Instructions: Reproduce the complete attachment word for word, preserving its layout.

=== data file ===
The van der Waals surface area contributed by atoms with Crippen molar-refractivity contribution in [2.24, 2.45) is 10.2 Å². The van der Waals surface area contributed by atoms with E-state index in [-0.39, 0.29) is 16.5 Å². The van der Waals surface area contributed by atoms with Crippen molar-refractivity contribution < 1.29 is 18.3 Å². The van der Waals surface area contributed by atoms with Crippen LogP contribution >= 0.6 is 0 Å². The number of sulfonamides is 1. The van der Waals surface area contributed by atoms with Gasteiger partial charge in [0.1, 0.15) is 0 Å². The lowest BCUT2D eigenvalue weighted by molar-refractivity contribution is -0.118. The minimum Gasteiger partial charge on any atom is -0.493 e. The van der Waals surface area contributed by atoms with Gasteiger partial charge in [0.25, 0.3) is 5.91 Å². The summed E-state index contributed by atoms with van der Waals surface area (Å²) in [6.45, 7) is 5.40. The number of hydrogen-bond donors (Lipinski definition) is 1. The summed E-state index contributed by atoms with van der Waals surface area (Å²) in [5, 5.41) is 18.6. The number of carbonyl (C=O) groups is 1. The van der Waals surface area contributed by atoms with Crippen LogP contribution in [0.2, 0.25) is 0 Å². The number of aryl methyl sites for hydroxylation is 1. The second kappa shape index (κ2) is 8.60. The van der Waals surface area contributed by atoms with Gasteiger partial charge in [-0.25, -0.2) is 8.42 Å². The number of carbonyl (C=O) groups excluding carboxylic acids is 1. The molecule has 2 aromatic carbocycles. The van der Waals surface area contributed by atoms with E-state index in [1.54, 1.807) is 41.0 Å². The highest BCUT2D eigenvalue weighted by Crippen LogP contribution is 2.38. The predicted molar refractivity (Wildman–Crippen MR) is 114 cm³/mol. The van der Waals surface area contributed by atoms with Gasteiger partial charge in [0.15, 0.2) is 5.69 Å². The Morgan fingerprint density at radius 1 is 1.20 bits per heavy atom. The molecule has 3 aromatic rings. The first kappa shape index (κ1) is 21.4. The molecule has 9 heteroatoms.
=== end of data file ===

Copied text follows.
The van der Waals surface area contributed by atoms with Crippen molar-refractivity contribution in [2.24, 2.45) is 10.2 Å². The van der Waals surface area contributed by atoms with E-state index in [-0.39, 0.29) is 16.5 Å². The van der Waals surface area contributed by atoms with Crippen molar-refractivity contribution < 1.29 is 18.3 Å². The van der Waals surface area contributed by atoms with Crippen LogP contribution >= 0.6 is 0 Å². The number of sulfonamides is 1. The van der Waals surface area contributed by atoms with Gasteiger partial charge in [0.1, 0.15) is 0 Å². The lowest BCUT2D eigenvalue weighted by molar-refractivity contribution is -0.118. The minimum Gasteiger partial charge on any atom is -0.493 e. The van der Waals surface area contributed by atoms with Gasteiger partial charge in [0.25, 0.3) is 5.91 Å². The summed E-state index contributed by atoms with van der Waals surface area (Å²) in [6.45, 7) is 5.40. The number of hydrogen-bond donors (Lipinski definition) is 1. The summed E-state index contributed by atoms with van der Waals surface area (Å²) in [5, 5.41) is 18.6. The number of carbonyl (C=O) groups is 1. The van der Waals surface area contributed by atoms with Crippen LogP contribution in [0.2, 0.25) is 0 Å². The number of aryl methyl sites for hydroxylation is 1. The second kappa shape index (κ2) is 8.60. The van der Waals surface area contributed by atoms with Gasteiger partial charge in [-0.25, -0.2) is 8.42 Å². The number of carbonyl (C=O) groups excluding carboxylic acids is 1. The molecule has 2 aromatic carbocycles. The van der Waals surface area contributed by atoms with E-state index in [1.54, 1.807) is 41.0 Å². The highest BCUT2D eigenvalue weighted by Crippen LogP contribution is 2.38. The predicted molar refractivity (Wildman–Crippen MR) is 114 cm³/mol. The van der Waals surface area contributed by atoms with Gasteiger partial charge in [0.15, 0.2) is 5.69 Å². The Morgan fingerprint density at radius 1 is 1.20 bits per heavy atom. The molecule has 3 aromatic rings. The first kappa shape index (κ1) is 21.4. The molecule has 9 heteroatoms.